HD-DVD is a totally different thing altogether, and WMV9 HD files shouldn't be confused with it.

Despite Pegasys putting dual-layer support in TMPGEnc DVD Author..... (which just means you can write less compressed back-ups of dual-layer DVDs, or store a lot more data) ...... there's still no way to write a HD level DVD with standard DVD player level support. To author a true HD-DVD disc you'll need at least two important things. Firstly, a HD-DVD compatible disc player and secondly, an encoder that will author to the HD-DVD disc compliant format..... Both of these things are coming, but they're not here just yet. It's also within the bounds of normal hardware practices that you'll also require a HD-DVD capable burner..... unless support for older DVD burners is possible.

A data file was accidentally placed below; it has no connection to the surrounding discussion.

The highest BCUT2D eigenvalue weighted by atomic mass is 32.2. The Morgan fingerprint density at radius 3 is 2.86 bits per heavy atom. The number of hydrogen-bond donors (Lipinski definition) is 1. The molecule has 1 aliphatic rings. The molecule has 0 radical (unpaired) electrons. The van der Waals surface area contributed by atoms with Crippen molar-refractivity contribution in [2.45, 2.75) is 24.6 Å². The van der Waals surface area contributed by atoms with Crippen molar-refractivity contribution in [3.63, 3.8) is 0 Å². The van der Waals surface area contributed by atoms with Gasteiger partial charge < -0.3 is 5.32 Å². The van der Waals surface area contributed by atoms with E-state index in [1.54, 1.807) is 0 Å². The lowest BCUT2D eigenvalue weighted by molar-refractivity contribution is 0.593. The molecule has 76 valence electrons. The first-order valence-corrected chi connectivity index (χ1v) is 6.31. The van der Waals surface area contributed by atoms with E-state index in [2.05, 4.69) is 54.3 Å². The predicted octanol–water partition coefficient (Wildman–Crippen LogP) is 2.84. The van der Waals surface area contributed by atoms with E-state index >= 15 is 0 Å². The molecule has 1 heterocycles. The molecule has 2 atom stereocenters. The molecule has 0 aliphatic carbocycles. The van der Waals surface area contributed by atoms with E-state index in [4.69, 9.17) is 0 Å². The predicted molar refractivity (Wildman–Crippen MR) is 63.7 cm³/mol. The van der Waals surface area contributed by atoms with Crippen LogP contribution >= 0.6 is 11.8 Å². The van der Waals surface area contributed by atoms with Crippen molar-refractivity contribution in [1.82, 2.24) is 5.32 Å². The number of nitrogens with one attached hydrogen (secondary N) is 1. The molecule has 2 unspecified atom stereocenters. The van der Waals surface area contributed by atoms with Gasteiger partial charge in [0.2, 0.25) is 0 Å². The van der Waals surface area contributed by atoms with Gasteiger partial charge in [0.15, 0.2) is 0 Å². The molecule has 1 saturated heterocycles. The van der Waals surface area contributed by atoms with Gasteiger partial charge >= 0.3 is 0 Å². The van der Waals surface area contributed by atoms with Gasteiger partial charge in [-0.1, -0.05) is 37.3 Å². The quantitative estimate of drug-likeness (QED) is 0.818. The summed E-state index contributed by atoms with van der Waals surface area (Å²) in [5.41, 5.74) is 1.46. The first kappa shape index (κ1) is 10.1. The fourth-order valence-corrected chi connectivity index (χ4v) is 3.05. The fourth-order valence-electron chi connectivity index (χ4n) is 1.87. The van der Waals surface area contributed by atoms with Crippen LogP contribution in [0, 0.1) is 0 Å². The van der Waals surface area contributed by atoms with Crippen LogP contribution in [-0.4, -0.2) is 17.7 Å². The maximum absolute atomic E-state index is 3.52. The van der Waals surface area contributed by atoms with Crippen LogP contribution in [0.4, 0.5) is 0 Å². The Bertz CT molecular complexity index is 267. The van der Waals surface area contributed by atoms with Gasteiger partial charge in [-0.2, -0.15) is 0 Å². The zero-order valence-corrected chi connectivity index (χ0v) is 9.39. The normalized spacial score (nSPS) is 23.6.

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Old November 10th, 2004, 12:20 AM   #6
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Thanks for being so helpfull Steve.
Question: I use the Adobe package that includes Encore, PremPro, Audition. Any way I can get Encore to use TMPGEnc instead of MainConcept Mp2 or is it locked to your knowledge? Or do I just switch out the software, Encore for Xpress? If it really is that much better. Opinions wanted!
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Old November 10th, 2004, 01:15 AM   #7
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thanks again Steve,

Let me get this clear, the WMV9 discs are not true HD DVD, and even if they are an hour long file would be too big to fit on a 4gig DVD?

I've got another question for you, and anyone else out there using Aspect HD, Premeire Pro, and Encore; I've got these DVDs in SD (from the process above) that play on my DVD player but can also play on my computer with WMV9.